Could a treadmill really make that much of a difference? Is treadmill running that much easier than traditional outdoor running? Are treadmill times not realistic? And is treadmill running adequate training for an outdoor road, cross country or track race?

According to the experts at Runners World and other resources I have researched, treadmill running and road running are definitely not the same. And therefore, the times achieved from one versus the other really should not be compared. All-in-all, it is agreed that running on a treadmill is easier than running outdoors, for a variety of reasons, including:

  • The treadmill belt assists leg turnover, making it easier to run faster. This is why most runners will find that their pace on the treadmill doesn’t correlate to their road pace. (Good point for my “real” running friend.)
  • Some of the soft tissue conditioning or “hardening” that occurs with road running does not occur with treadmill running because the plate or base on the treadmill “gives” more than road surfaces. (Meaning – it’s a better muscle workout outdoors.)
  • There are no weather conditions to deal with when running indoors (rain, snow, ice, cold, heat, etc.). (Meaning “real runners” run outside and face the elements – whatever they might be.)
  • The incline that just occurs with outdoor running (because in case you didn’t know – the world isn’t flat!) is also missing on the treadmill – unless you specifically increase the incline on the machine!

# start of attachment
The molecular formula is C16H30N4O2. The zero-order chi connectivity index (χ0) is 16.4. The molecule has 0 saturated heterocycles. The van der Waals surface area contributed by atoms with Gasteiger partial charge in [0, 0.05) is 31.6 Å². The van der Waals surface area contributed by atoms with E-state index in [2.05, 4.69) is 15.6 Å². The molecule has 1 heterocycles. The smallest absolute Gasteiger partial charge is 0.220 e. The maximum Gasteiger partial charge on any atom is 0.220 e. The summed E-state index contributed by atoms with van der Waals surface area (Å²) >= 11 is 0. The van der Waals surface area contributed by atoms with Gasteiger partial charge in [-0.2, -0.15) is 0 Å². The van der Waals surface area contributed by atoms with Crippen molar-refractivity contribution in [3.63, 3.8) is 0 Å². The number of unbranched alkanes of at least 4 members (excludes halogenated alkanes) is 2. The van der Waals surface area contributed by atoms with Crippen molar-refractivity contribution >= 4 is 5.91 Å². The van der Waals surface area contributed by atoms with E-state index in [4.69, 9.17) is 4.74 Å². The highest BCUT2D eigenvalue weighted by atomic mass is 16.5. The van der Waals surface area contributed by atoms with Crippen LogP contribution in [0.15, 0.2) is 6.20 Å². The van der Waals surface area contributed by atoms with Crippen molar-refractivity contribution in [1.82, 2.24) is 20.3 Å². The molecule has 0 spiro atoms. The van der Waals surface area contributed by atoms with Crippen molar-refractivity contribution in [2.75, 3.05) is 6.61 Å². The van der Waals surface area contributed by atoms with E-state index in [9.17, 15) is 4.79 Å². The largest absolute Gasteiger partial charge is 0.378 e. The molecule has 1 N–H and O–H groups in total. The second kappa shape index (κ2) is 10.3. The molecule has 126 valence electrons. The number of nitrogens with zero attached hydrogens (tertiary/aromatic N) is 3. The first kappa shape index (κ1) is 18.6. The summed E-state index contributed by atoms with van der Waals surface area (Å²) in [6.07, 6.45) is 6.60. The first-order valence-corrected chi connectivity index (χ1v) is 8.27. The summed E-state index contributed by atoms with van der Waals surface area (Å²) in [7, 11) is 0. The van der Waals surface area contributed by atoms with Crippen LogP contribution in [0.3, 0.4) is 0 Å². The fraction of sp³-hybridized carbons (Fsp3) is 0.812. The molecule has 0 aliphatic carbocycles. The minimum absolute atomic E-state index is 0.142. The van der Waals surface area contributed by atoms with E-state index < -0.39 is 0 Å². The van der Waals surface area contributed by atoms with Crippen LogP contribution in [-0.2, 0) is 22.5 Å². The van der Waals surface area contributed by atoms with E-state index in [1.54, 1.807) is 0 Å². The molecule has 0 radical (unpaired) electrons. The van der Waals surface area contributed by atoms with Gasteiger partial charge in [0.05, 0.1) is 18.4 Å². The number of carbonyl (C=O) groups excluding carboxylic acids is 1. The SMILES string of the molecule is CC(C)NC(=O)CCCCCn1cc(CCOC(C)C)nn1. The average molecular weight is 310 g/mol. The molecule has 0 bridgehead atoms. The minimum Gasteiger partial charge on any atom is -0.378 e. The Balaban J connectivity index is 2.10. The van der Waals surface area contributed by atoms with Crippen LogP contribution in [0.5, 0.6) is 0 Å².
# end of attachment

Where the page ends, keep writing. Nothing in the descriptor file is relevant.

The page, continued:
This is not to say that the treadmill can’t be a great training tool – for a variety of reasons. And I’ll be the first to say I like the treadmill – unlike many of my “real” runner friends who almost equate it to the elliptical machine! In fact, a number of years back (around 2006-2007) after returning from college, I started running primarily on the LA Fitness treadmills after work each day. It was easier for me because I could go right after work and see people I knew; it was also safer because the sun was going down pretty early at that time of year and running outside wasn’t a great option for a single female. After a few months of “treadmill training,” I ended up running some great 5K times in outdoor road races. I attribute it to the short but FAST workouts I would do on the treadmill – of course music blasting. For me, as an overly competitive person, running on a treadmill ensured that I would run fast because in my head I had to look like a “real” runner to the random people working out around me!